A top civil society activist has said Gukurahundi was never a result of tribal differences but was a strategy by then Prime Minister Robert Mugabe to consolidate power.
Gukurahundi, is a term used to refer to disturbances in Matabeleland and Midlands in the 1980s which resulted in the death of an estimated 20 000 people when the state sent the North Korean-trained Fifth Brigade to “deal with dissidents.”
Ibhetshu LikaZulu secretary-general Mbuso Fuzwayo says the current Ndebele versus Shona narrative was beneficial to the perpetrators, the state, which employed those that killed people on its orders. Fuzwayo said:
The difference between the Gukurahundi genocide and what happened in Rwanda is that Rwandans killed each other, it was not their state, but here there were people who were paid, on government payroll, civil servants who were taking instructions from the executive. That is why you see the minister of State, Minister of Defence (Emmerson Dambudzo Mnangagwa) and Head of State, who happened to be Robert Mugabe then, issuing statements that were inciting. It is not a Shona versus Ndebele, it is the government of Zimbabwe versus the people it was supposed to protect.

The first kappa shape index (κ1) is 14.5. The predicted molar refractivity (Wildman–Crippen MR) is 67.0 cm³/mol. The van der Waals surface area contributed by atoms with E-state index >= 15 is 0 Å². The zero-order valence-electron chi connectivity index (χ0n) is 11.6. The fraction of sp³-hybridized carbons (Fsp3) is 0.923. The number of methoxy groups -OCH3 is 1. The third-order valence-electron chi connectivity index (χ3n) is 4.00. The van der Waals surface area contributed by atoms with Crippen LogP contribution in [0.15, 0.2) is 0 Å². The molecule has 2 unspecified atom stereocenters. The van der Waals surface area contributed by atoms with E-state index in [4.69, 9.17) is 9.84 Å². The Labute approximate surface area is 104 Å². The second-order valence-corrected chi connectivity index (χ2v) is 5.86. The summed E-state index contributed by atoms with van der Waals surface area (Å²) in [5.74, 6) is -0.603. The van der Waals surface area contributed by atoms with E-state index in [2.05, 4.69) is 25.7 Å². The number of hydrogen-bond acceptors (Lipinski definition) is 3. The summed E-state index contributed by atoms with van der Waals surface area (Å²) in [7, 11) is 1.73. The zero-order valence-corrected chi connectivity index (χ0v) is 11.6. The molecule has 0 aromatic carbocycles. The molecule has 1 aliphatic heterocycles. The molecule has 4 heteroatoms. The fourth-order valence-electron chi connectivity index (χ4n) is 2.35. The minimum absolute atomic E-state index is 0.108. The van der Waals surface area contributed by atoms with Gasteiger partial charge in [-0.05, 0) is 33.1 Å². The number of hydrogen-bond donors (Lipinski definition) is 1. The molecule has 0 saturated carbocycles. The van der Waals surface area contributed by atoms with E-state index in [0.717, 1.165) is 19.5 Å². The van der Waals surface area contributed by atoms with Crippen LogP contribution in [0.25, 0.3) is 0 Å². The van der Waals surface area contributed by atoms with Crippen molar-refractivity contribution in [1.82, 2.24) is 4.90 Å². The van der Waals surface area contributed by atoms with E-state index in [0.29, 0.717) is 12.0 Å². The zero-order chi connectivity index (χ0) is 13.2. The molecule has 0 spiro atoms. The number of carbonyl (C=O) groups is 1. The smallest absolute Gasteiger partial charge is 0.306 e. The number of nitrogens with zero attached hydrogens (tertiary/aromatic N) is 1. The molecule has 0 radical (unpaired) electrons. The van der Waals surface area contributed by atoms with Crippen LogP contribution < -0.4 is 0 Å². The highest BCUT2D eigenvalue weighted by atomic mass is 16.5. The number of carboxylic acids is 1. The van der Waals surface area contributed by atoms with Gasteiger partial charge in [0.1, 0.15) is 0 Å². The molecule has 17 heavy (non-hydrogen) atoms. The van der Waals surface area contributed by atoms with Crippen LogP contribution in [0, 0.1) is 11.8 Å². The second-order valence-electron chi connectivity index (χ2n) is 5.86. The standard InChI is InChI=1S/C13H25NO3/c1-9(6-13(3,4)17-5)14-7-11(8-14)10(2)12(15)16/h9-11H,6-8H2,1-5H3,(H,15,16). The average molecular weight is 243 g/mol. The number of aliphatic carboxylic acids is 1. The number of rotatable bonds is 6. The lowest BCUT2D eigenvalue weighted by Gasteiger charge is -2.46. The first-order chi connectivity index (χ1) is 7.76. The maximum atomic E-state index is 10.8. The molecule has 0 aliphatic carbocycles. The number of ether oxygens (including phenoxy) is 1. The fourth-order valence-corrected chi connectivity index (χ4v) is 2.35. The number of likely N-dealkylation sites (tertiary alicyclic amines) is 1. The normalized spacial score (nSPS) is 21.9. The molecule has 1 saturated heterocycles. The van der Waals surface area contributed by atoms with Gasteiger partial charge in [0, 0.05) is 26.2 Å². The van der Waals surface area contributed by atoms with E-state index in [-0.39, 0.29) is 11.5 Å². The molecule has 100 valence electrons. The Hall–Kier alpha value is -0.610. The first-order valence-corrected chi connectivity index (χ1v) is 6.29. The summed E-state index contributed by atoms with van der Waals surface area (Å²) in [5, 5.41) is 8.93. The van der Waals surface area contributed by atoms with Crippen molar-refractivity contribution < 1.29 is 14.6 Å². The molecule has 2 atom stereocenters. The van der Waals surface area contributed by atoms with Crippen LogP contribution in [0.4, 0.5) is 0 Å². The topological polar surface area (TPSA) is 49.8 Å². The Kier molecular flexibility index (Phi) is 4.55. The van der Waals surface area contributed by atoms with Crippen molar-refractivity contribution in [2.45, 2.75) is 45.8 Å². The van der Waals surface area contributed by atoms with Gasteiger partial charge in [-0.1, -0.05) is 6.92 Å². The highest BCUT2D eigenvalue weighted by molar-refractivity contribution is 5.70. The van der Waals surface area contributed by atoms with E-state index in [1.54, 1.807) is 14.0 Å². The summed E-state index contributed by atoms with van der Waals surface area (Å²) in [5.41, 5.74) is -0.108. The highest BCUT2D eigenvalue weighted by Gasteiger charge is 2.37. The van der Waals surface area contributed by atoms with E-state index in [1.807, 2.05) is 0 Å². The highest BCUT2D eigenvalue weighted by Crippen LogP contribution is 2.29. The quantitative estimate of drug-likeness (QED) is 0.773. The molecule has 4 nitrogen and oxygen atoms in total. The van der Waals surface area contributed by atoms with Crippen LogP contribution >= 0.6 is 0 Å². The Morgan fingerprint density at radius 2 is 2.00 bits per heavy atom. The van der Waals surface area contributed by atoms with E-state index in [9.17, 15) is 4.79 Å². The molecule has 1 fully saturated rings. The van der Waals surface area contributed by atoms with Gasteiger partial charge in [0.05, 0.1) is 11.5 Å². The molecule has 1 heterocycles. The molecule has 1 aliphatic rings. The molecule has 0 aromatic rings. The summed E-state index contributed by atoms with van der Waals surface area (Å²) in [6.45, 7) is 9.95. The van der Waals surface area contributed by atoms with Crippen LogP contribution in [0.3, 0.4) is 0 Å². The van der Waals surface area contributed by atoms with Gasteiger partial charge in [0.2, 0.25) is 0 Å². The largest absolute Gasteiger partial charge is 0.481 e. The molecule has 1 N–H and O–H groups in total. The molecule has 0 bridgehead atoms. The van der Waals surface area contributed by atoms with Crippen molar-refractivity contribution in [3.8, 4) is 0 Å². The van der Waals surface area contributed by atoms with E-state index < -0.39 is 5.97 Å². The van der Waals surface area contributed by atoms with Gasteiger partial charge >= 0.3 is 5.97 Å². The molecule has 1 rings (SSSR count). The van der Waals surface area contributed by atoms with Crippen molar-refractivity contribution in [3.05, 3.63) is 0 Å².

Besides Mugabe who described the massacre as a moment of madness, other Zanu PF leaders implicated in the genocide include Vice President Constantino Chiwenga who headed 1 Brigade in Bulawayo, and the late Perrance Shiri, known during that time as Black Jesus.